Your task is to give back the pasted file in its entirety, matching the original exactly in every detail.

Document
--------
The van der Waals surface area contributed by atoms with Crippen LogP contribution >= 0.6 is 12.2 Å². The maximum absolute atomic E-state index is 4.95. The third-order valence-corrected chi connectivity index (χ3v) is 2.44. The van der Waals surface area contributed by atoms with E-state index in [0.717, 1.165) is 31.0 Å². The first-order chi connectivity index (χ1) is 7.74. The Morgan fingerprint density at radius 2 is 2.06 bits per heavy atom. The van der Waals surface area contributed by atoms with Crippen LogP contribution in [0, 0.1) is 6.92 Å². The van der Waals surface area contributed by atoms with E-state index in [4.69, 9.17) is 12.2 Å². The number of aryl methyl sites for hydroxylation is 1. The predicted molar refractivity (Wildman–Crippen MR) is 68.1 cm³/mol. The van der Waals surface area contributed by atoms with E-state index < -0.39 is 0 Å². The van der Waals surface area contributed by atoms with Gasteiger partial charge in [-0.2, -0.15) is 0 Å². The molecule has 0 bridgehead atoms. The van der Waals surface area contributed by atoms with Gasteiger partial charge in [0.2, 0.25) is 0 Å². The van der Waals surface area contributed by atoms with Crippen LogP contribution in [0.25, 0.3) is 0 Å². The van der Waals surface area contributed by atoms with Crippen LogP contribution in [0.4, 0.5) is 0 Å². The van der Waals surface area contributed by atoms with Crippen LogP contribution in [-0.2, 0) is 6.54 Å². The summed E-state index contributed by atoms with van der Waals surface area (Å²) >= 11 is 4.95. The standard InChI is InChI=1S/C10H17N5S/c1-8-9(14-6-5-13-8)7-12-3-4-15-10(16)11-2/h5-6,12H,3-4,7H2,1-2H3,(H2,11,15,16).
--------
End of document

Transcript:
The van der Waals surface area contributed by atoms with Crippen LogP contribution >= 0.6 is 12.2 Å². The maximum absolute atomic E-state index is 4.95. The third-order valence-corrected chi connectivity index (χ3v) is 2.44. The van der Waals surface area contributed by atoms with E-state index in [0.717, 1.165) is 31.0 Å². The first-order chi connectivity index (χ1) is 7.74. The Morgan fingerprint density at radius 2 is 2.06 bits per heavy atom. The van der Waals surface area contributed by atoms with Crippen LogP contribution in [0, 0.1) is 6.92 Å². The van der Waals surface area contributed by atoms with E-state index in [4.69, 9.17) is 12.2 Å². The number of aryl methyl sites for hydroxylation is 1. The predicted molar refractivity (Wildman–Crippen MR) is 68.1 cm³/mol. The van der Waals surface area contributed by atoms with E-state index < -0.39 is 0 Å². The van der Waals surface area contributed by atoms with Gasteiger partial charge in [-0.2, -0.15) is 0 Å². The molecule has 0 bridgehead atoms. The van der Waals surface area contributed by atoms with Gasteiger partial charge in [0.2, 0.25) is 0 Å². The van der Waals surface area contributed by atoms with Crippen LogP contribution in [0.25, 0.3) is 0 Å². The van der Waals surface area contributed by atoms with Crippen LogP contribution in [0.4, 0.5) is 0 Å². The van der Waals surface area contributed by atoms with Crippen LogP contribution in [-0.2, 0) is 6.54 Å². The summed E-state index contributed by atoms with van der Waals surface area (Å²) >= 11 is 4.95. The standard InChI is InChI=1S/C10H17N5S/c1-8-9(14-6-5-13-8)7-12-3-4-15-10(16)11-2/h5-6,12H,3-4,7H2,1-2H3,(H2,11,15,16).